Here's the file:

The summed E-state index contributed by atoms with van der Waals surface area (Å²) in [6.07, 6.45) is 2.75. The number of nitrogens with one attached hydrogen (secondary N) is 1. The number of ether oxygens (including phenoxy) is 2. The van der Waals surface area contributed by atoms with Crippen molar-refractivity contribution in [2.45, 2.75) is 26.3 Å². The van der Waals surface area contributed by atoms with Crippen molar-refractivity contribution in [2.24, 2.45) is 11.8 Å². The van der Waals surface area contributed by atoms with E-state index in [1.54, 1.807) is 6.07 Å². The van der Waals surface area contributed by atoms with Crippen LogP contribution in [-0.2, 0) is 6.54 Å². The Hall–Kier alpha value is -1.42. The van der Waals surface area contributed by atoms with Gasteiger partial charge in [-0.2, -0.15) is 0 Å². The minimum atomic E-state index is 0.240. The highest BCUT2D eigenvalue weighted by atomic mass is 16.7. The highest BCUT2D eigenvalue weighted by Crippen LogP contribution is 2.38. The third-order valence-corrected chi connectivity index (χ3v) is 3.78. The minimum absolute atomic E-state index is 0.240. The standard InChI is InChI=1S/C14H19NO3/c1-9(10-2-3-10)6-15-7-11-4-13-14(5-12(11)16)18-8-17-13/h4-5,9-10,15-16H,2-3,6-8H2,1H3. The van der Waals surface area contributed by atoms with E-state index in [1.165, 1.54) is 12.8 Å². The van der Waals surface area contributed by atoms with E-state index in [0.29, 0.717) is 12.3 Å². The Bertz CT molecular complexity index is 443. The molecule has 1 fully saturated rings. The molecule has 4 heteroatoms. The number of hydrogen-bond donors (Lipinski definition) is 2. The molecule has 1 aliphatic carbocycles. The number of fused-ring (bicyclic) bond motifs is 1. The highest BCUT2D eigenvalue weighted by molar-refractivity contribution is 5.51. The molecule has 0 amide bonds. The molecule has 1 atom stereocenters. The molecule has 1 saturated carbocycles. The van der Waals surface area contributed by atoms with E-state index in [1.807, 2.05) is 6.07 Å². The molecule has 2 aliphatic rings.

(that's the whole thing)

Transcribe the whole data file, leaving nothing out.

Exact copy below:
The summed E-state index contributed by atoms with van der Waals surface area (Å²) in [6.07, 6.45) is 2.75. The number of nitrogens with one attached hydrogen (secondary N) is 1. The number of ether oxygens (including phenoxy) is 2. The van der Waals surface area contributed by atoms with Crippen molar-refractivity contribution in [2.45, 2.75) is 26.3 Å². The van der Waals surface area contributed by atoms with Crippen molar-refractivity contribution in [2.24, 2.45) is 11.8 Å². The van der Waals surface area contributed by atoms with E-state index in [1.54, 1.807) is 6.07 Å². The van der Waals surface area contributed by atoms with Crippen LogP contribution in [-0.2, 0) is 6.54 Å². The Hall–Kier alpha value is -1.42. The van der Waals surface area contributed by atoms with Gasteiger partial charge in [-0.2, -0.15) is 0 Å². The minimum atomic E-state index is 0.240. The highest BCUT2D eigenvalue weighted by atomic mass is 16.7. The highest BCUT2D eigenvalue weighted by Crippen LogP contribution is 2.38. The third-order valence-corrected chi connectivity index (χ3v) is 3.78. The minimum absolute atomic E-state index is 0.240. The standard InChI is InChI=1S/C14H19NO3/c1-9(10-2-3-10)6-15-7-11-4-13-14(5-12(11)16)18-8-17-13/h4-5,9-10,15-16H,2-3,6-8H2,1H3. The van der Waals surface area contributed by atoms with E-state index in [1.165, 1.54) is 12.8 Å². The van der Waals surface area contributed by atoms with E-state index in [0.29, 0.717) is 12.3 Å². The Bertz CT molecular complexity index is 443. The molecule has 1 fully saturated rings. The molecule has 4 heteroatoms. The number of hydrogen-bond donors (Lipinski definition) is 2. The molecule has 1 aliphatic carbocycles. The number of fused-ring (bicyclic) bond motifs is 1. The highest BCUT2D eigenvalue weighted by molar-refractivity contribution is 5.51. The molecule has 0 amide bonds. The molecule has 1 atom stereocenters. The molecule has 1 saturated carbocycles. The van der Waals surface area contributed by atoms with E-state index in [1.807, 2.05) is 6.07 Å². The molecule has 2 aliphatic rings.